The ESA process essentially consists of four components: records review, sitevisit, interviews and report preparation:

Records Review
The records review consists of the reviewing of records maintained incertain governmental regulatory databases, and the review of historic,topographic and hydrogeologic information. The governmental-database reviewincludes the review of federal and state regulatory databases such as lists ofleaking, underground storage tanks. The lists are reviewed to determine whetherthe subject property--or surrounding properties within a defined distance of thesubject property--has known environmental conditions such as a leaking,underground storage tank.

The history of the site is analyzed to determine whether former site usage orthe historic usage of nearby properties have resulted in environmentaldegradation of the site. Essentially, the ASTM Standard E 1527 requires thehistory of a site be determined back to the earliest of either 1940 or thesite's first developed use.

Site Visit
The site-visit portion of the process includes a site reconnaissance ofthe subject and nearby properties. The purpose is to characterize the on-siteconditions and obtain visual evidence of recognized environmental conditionsthat may impact the subject property.

Interviews are often overlooked, but are an integral part of the siteassessment. This portion of the process should not be "skimped on" aspeople knowledgeable of the site and/or its environs can be an invaluable sourceof information. Interviews should be held with current and former propertyowners, tenants, neighbors and local and state regulatory agencies. Theinterviews should be documented in the report along with the interviewee'stitle, affiliation and phone number.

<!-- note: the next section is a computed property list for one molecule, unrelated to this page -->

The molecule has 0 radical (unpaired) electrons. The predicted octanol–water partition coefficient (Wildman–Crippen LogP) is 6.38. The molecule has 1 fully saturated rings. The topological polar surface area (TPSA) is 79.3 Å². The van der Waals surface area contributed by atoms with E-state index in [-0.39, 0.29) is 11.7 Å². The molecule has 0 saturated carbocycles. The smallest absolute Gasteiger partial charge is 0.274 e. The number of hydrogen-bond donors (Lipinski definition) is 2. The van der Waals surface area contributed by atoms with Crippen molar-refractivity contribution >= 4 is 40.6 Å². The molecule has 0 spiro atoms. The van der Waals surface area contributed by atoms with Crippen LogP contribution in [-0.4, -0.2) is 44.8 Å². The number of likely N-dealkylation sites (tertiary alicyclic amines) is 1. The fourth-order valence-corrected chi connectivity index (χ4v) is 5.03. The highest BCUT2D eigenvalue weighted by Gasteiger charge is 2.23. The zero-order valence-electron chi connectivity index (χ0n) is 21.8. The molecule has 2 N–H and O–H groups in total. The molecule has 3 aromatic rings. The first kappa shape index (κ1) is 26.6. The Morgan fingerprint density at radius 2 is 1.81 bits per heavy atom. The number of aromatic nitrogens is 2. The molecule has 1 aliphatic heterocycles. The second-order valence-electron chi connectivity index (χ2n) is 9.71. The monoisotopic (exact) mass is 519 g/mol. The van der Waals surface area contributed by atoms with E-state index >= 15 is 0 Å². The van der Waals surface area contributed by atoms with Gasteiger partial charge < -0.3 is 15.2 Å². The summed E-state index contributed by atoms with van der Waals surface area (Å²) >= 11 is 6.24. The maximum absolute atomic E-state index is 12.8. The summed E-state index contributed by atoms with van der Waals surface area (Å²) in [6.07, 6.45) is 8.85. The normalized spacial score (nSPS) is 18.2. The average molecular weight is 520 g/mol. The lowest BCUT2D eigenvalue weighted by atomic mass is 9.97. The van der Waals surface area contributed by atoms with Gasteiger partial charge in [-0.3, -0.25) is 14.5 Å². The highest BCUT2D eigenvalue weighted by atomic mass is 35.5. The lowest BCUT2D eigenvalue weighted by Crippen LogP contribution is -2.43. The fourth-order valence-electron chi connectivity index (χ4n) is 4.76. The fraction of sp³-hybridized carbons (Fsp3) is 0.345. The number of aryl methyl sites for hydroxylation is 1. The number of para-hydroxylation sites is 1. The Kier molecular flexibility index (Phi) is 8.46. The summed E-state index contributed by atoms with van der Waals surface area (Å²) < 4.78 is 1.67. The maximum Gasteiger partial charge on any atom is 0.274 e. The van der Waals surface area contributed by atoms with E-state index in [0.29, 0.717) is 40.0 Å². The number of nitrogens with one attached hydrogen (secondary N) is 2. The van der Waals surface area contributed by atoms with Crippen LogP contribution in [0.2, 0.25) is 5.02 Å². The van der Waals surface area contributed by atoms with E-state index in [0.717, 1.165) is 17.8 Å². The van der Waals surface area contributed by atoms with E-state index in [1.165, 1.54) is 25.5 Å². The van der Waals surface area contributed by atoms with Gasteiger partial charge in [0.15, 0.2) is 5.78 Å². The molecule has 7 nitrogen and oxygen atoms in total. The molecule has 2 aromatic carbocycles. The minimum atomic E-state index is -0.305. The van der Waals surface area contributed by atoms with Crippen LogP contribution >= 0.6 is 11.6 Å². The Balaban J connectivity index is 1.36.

The Report
Finally, the findings and conclusions are assembled with the supportingdocumentation in a report. Although providing recommendations is not required,the report should include recommendations and cost estimates. In any event, theinclusion of recommendations should be discussed with the environmentalconsultant at the start of the assignment.

The Transaction Screening E 1528-00

The transaction screening, ASTM Standard E 1528, is typically conducted onsmaller loans--usually those ranging in size from $250,000 to $1million--because the lender has less exposure. It is much easier to write-off a$500,000 loan than a $5million one. However, inasmuch as environmentalremediation costs are based on the size, level, type of contamination and themedia impacted, and not the purchase price of the property or the amount of themortgage, I do not recommend transaction screens for those taking any equityposition in of a property.